Kopp Lab

An evolutionary & developmental biology lab

Month: March 2012

Snow-trip awards!

March 17, 2012 snow-shoeing expidition

A group shot

Last weekend the Kopp Lab and friends took a snow-shoeing trip to the Sierras. We hiked around for seven hours, but still couldn’t locate our cabin. For fun I’m dishing out awards.

Most energetic

Winner Gold Trophy David L.

For continuous trailbreaking all day long.

Runner up 🙂 Perot

Best prepared

Winner Gold Trophy Artyom

For providing clutch assistance with knives and rope to help repair broken equipment. Also he carried fire-starting implements.

Runner up 😐 Perot

Most fun

Winner Gold Trophy Janneke

For smiling and laughing the whole way up the mountain, down the mountain, back up the mountain, then back down the mountain.

Runner up 😕 Perot

Most patient

Winner Gold Trophy Artyom

For driving both to and from the trailhead, and doling out encouragement to us slowpokes.

Runner up 🙁 Perot

Most stylish

Winner Gold Trophy Gavin

No explanation needed.

Runner up 😥 Perot

We hope everyone will have the chance to come next year!

Castle Peak

Castle Peak after the storm

A new approach to transgenic RNAi analysis

Stringent Analysis of Gene Function and Protein–Protein Interactions Using Fluorescently Tagged Genes

Another invention based on the MiMic gene trap system. From the abstract:

GFP traps have mainly been used to study the endogenous expression patterns of trapped genes or the subcellular localization of their protein products. Here, we show that the GFP tag can also be used to interfere with gene function by RNAi-mediated knockdown of the tagged transcripts. This method, which we refer to as “tag-mediated loss-of-function,” addresses major shortcomings of the classical RNAi approach in which gene-specific sequences are targeted.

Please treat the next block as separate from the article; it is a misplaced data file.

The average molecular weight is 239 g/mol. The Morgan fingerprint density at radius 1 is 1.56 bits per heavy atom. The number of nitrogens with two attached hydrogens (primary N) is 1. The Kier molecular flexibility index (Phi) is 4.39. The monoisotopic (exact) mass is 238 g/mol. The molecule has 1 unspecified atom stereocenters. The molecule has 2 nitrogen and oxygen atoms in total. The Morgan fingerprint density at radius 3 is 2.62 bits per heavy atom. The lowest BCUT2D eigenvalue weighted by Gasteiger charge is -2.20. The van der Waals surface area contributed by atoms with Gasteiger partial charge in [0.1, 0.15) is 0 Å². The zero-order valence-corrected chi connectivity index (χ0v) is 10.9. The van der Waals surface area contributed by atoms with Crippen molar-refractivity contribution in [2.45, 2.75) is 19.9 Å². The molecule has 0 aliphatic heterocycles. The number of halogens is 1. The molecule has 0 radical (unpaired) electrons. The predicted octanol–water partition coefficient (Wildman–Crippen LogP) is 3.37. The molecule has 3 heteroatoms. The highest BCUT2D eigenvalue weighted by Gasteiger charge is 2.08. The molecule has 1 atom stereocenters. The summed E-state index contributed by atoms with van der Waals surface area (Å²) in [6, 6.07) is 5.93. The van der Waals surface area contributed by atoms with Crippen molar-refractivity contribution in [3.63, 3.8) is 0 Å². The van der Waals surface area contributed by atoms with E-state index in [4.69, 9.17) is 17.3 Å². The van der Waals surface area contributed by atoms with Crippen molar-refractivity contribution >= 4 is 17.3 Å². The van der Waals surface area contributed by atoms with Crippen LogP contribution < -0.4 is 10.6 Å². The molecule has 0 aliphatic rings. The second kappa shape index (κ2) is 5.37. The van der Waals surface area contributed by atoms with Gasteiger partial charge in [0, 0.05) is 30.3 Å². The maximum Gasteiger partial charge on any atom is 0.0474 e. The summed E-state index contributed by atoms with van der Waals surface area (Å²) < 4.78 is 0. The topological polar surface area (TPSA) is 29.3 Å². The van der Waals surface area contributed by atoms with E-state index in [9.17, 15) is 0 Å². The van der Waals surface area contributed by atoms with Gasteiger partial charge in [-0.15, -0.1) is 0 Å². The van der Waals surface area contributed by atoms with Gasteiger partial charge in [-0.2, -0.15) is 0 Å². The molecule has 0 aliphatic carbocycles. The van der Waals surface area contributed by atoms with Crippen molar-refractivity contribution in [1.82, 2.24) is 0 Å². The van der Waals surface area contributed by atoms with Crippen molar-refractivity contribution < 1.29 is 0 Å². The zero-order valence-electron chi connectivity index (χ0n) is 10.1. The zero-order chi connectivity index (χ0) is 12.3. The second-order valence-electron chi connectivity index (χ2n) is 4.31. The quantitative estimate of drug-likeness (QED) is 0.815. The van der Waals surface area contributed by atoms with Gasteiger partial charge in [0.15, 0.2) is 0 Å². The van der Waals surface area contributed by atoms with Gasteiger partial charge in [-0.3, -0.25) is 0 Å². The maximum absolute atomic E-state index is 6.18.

The basic idea is that you modify your favorite gene in vivo so it becomes tagged with GFP, and then direct your RNAi targeting constructs against the GFP tag rather than the protein itself. 

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Control of receptor expression patterns in the olfactory system

Combinatorial Activation and Repression by Seven Transcription Factors Specify Drosophila Odorant Receptor Expression

This paper (summarizing many years of work) describes the combinatorial code that controls the expression of olfactory receptor proteins in the fly sensory system.  It is unknown at present how much OR expression patterns  differ between species.  But if they do, this code would suggest a clear mechanism for their evolution.

Structure-function analysis of cis-regulatory elements

Two papers in Nature Biotechnology describe massively parallel functional dissection of mammalian enhancers:

Massively parallel functional dissection of mammalian enhancers in vivo

Systematic dissection and optimization of inducible enhancers in human cells using a massively parallel reporter assay

These papers translate the good old idea of systematic structure-function analysis from proteins to regulatory sequences.  The ultimate goal is to characterize the functional significance of every nucleotide position (and, ideally, their interactions) within a cis-regulatory element.  Two make this happen, you need two things: the ability to generate hundreds of thousands of synthetic sequences, and the ability to analyze the output of all these sequences – and you need to accomplish both of these things in an automated, high-throughput way.  That’s exactly what these folks did, in somewhat different ways.  These tricks would not work for complex developmentally regulated enhancers, but it’s a good start.

Brief TopHat and Cufflinks manual in Nature Protocols

Differential gene and transcript expression analysis of RNA-seq experiments with TopHat and Cufflinks

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